The plight of doomed, extinct or nearly extinct animals is embodied in Elizabeth Kolbert’s “The Sixth Extinction,” by two touching creatures.
Suci, a Sumatran rhino at the Cincinnati Zoo, is one of the few of her endangered species to be “born anywhere over the past three decades.” A Hawaiian crow (or alala) named Kinohi, one of maybe a hundred of his kind alive today, was born at a captive breeding facility more than 20 years ago and now lives at the San Diego Zoo. He has refused to mate with other captive crows, despite the hope that he will contribute to his species’ limited gene pool.
Kolbert, a staff writer for The New Yorker, uses Kinohi and Suci and the stories of other imperiled or vanished species to illustrate the fallout of what some scientists have called the sixth extinction – caused not by some unstoppable force of nature (like a falling asteroid or plummeting temperatures) but by mankind’s transformation of the ecological landscape. She mixes reporting trips to far-flung parts of the globe with interviews with scientists and researchers.
She leaves us with a harrowing appreciation of the ways in which human beings have altered the planet: hunting to death big mammals; introducing alien species that disrupt a delicate ecological balance; and altering Earth’s geologic surface (damming major rivers, mowing down forests and cutting up habitats in ways that impede migration). Most significant, she says, has been mankind’s effect on the atmosphere.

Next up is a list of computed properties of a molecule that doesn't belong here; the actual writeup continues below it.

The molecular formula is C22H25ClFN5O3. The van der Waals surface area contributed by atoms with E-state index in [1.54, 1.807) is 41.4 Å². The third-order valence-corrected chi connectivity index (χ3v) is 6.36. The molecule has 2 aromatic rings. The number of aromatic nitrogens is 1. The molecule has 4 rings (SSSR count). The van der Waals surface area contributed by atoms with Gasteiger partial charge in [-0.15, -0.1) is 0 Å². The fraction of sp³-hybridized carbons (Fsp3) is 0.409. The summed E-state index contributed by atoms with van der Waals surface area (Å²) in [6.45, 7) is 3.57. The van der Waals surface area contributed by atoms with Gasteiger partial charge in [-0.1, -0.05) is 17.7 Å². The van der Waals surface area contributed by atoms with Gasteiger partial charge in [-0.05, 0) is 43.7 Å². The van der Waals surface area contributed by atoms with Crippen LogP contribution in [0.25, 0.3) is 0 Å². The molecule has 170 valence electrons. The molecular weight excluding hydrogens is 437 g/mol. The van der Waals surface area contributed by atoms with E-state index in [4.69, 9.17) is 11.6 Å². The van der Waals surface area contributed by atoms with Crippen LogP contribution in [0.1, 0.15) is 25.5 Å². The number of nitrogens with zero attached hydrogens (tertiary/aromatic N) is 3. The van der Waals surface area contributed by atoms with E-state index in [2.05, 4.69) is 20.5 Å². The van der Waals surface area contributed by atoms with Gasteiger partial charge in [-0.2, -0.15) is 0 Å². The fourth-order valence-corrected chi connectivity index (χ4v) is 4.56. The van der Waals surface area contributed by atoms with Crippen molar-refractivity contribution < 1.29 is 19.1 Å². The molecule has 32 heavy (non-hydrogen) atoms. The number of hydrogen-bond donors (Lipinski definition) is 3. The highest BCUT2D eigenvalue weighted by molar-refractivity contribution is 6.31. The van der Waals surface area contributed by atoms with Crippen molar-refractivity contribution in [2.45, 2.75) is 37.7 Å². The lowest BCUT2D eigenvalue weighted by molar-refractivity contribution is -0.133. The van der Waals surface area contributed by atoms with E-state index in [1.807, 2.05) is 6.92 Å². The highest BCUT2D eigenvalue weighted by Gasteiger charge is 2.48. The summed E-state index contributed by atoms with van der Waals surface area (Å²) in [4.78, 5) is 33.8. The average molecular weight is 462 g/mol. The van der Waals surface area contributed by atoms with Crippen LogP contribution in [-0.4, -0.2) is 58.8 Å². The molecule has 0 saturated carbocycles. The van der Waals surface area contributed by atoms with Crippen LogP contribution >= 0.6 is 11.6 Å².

“It is estimated,” Kolbert says, “that one third of all reef-building corals, a third of all freshwater mollusks, a third of sharks and rays, a quarter of all mammals, a fifth of all reptiles, and a sixth of all birds are headed toward oblivion.”
Kolbert writes with elegiac poetry about vanishing creatures, but the real power of her book is in the hard science and historical context she delivers, documenting the losses that human beings are leaving in their wake.